Kelly on Massonnaud (2014)
Massonnaud, Dominique. Faire vrai: Balzac et l’invention de l’œuvre-monde. Geneva: Droz, 2014. Pp. 535. ISBN: 978-2-600-01719-0
Dorothy Kelly, Boston University
What exactly is La Comédie humaine and how did it come into being? This is, in a sense, the question asked in Faire vrai: Balzac et l’invention de l’œuvre-monde. The term “œuvre-monde,” awkwardly translatable into English as “a work that is a world,” designates nineteenth-century texts that try to capture entire swaths of reality and that become very long works. A concept explored in a 2007 issue of Romantisme, it is used by Massonnaud to examine La Comédie humaine not only from its official “start” in 1842, but also in the context of Honoré de Balzac’s earliest writings, a methodology she describes as macro-genetic. The merit of Massonnaud’s work lies in the great detail with which she explores these contexts and her depiction of the way Balzac adapts in response to them as he develops his own original path. Much of what she uses is already known, such as the influence of the physiologies on Balzac’s work; however, she delves deeply into these influences and constraints, and shows them in relation to each other in her very learned analysis (494 pages with over 1500 footnotes).
The first sections of the book explore the literary field at the time of Balzac’s early works, showing how Balzac positioned himself in it (and his keen understanding of it), and how his project is a product and transformation of that field. Foremost is the importance of historical writing of many kinds: historical novels, Walter Scott’s work in particular, histories of France, memoirs, and more. Massonnaud also pays close attention to Balzac’s early 1824 serial project, Histoire de la France pittoresque. A partial list of other significant contexts explored includes: France and French identity, market influence, documentary evidence, concrete detail, and the everyday. She also shows what Balzac learns not to do, such as make a well-known historical figure speak (he uses instead, for example, a nearly exact quotation by Napoleon). And she shows how Balzac learns what to do, as in Le Dernier Chouan: make the specific location important; center on women; show social forces at work; have an eyewitness; fill in the lacunae of history; make a character a decipherer of events; make the excluded of history speak; and write about recent history.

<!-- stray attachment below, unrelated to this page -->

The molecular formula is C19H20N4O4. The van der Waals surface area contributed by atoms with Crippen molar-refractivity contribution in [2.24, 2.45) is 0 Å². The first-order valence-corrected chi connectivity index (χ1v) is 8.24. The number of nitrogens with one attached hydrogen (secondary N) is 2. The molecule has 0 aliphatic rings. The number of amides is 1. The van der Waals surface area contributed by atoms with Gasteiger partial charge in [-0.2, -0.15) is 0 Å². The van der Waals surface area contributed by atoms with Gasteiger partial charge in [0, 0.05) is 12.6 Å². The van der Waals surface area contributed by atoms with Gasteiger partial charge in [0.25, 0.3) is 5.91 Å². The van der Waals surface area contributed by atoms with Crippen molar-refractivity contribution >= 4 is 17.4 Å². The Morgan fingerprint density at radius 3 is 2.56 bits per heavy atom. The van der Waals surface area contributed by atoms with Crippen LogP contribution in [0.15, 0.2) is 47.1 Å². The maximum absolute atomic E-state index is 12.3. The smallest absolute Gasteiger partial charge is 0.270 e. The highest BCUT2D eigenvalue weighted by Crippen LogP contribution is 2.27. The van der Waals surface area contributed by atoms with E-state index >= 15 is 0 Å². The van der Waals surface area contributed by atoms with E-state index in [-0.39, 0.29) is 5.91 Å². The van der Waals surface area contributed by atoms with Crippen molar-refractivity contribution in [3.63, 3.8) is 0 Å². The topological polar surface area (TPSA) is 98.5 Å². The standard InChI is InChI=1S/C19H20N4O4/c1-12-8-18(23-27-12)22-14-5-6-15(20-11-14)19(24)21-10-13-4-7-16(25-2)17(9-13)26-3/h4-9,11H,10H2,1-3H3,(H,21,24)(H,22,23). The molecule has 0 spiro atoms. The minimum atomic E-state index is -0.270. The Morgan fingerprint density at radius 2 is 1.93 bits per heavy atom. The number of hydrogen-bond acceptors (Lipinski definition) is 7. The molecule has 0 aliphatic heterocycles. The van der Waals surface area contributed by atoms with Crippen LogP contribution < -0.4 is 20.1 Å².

The second sections deal for the most part with the way in which Balzac envisions the organization of his massive work as he explores various possible models. The science of natural history anchors his thought and gives him a method of factual writing (a representation of truth), which includes taxonomies, observation, classification, codification, and, of course, Georges Cuvier’s notion of a detail (a fossil fragment) that can be “grown” into a whole creature. Other methods of writing include those of Jean de La Fontaine and Jean de La Bruyère for their moralist portraits, the physiologies, and the observer in the Tableau de Paris by Louis-Sébastien Mercier.
The main focus of her investigation here is the question of the unity and definition of La Comédie humaine: she reads it as a single work that creates its own category of literature. Even before the 1842 “Avant-propos,” Balzac exhibited a desire for totalization, a desire for coherent organization, as, for example, in his 1830 announcement of the collection of “Scènes de la vie privée.” Some models of unity for him include a kind of gallery of “tableaux,” a physiological system of characters; a topographical organization by regions; and simply the idea of the editor or supervisor arranging works in a kind of panoptic vision, a method influenced by the panoramas.
Resisting this trend toward totalization, however, is porosity, the tendency of one aspect of a Balzac text to appear in another text. Material that appears in an analytical text, such as Physiologie du mariage, appears also in a fictional text, Le Contrat de mariage. The analytical Physiologie itself contains mini-fictions. Then there are thematic porosities, such as the mixing of social spheres, and structural porosities, when a work migrates from one place in the organizational structure to another, when one book refers to others, or when characters return. According to Massonnaud, the model for this phenomenon is the science of transformism and its non-fixity of species, as well as the works of Stendhal and Henri de Saint Simon. The general model of Balzacian writing that emerges is one that is not fixed: writing takes place and changes over time; it changes and grows, such as when Balzac composes and changes his works on his page proofs; it occurs within a kind of frame, such as the “Scènes” and the “Études,” that slowly fills up like an organic growth, or like Cuvier’s fossil. Thus the “œuvre-monde” is a process, with no end but the death of the author, whose organized disorganization represents a true modernity.